FIRESTONE, Colo. — The man accused by prosecutors of killing his pregnant wife and two children faces numbers counts, including first-degree murder charges in the death of his wife and two young daughters.
Current Colorado law excludes Chris Watts from being charged with the murder of Shanann Watts’ unborn child, a boy the family had planned to name Niko. Prosecutors have instead charged him with unlawful termination of a pregnancy, which is allowed under Colorado state statute.
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Now, State Rep. Lori Saine (R-Firestone), whose district includes Frederick, where these murders occurred, is planning to propose a new state law that would create a so-called “fetal homicide” charge.
“As a child, Niko was the victim of a crime, a horrific crime and he hasn’t been given full consideration by our justice system,” Saine said.
Saine said since the murders she’s heard a lot from constituents, asking what she can do to change that law, so she began looking into the fetal homicide law.
The idea has been debated a lot at the state capitol, most recently in 2015 after the case of Dynel Lane, who cut an unborn child out of Michelle Wilkins’ womb in Longmont in 2015.
Lane was later convicted of attempted murder and unlawful termination of a pregnancy. She was sentenced to 100 years in prison.
The effort to pass a fetal homicide law after Lane’s case failed in the state legislature. Prior to that, Colorado voters rejected three separate so-called personhood initiatives that would have changed the law in a similar way.
“During this time of tragedy and as you said just the beginning of an investigation, this really isn’t the time to reopen Colorado law because the law on the books works quite well as it is,” Karen Middleton, executive director of NARAL Pro-Choice Colorado told Next Wednesday.
“The reality of fetal personhood laws is they are unintentionally harming pregnant women and women are often charged for things that are out of their control,” she said.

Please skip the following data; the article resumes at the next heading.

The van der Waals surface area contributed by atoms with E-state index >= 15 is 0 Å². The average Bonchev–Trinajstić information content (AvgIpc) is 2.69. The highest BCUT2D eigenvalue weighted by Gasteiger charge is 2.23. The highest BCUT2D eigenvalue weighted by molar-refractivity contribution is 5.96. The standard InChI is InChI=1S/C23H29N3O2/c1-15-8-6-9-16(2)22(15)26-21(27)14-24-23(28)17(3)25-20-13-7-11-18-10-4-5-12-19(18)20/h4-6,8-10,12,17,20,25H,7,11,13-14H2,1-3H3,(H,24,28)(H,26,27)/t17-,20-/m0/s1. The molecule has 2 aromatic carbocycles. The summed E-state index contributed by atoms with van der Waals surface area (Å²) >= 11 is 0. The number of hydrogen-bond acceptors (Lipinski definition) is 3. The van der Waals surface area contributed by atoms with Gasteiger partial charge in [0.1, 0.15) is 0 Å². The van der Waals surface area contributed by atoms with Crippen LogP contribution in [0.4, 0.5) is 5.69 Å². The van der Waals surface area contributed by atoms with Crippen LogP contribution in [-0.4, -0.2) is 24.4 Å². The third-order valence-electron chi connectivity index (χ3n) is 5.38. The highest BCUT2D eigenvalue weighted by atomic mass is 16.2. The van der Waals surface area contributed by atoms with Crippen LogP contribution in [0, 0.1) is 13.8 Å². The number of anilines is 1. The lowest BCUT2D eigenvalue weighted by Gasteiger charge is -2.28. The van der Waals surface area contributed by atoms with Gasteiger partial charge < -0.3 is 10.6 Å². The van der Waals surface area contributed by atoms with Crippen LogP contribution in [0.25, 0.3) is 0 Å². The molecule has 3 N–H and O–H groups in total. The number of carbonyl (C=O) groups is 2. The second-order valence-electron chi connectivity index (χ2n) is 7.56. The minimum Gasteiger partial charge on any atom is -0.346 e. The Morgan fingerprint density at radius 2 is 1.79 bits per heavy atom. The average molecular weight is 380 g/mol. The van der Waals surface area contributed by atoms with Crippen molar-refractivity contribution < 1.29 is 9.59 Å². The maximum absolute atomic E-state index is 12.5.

The pro-choice group worries that a fetal homicide law would make abortions illegal in Colorado.
Saine wouldn’t directly answer that criticism on Wednesday.
“It’s up to their own conscious and we’re dealing with the situation at hand,” Saine said.
“For me, if there’s concern about this bill, but I’m certainly willing to sit down,” she said. “But I’m just keeping to the task at hand, there is a horrific crime that happened here.”
Both Saine and Middleton agreed they would be willing to discuss the impacts of the proposed law, but neither seemed willing to concede their sides.
“I’m happy to negotiate but my point of negotiation is that the way we handle crimes against pregnant woman is a better model and something that we should be encouraging other states to adopt and not the other way around,” Middleton said.
Saine wouldn’t directly say what she feels doesn’t work about current law.
“People are asking not for an addendum or an afterthought… they’re asking why hasn’t there been four counts of murder charged on Monday,” Saine said.
Critics of Saine’s proposal accuse her of politicizing a tragedy, something she’s accused others of doing in the past.
Last year, after a deadly house explosion was tied to an abandoned Anadarko flow line in Firestone, Saine refused to sign onto a bill proposed by two of her Democratic colleagues, requiring mapping of oil fields.
She accused those colleagues of politicizing the tragedy.
“The problem with that bill is that it was politicizing a tragedy with a solution that would not have worked,” she said. “It would not have stopped that house explosion.”
Saine said the bill needed more time to negotiate with more stakeholders.
“We’re in the very nascent stages,” she said. “We’re looking at all aspects of this.”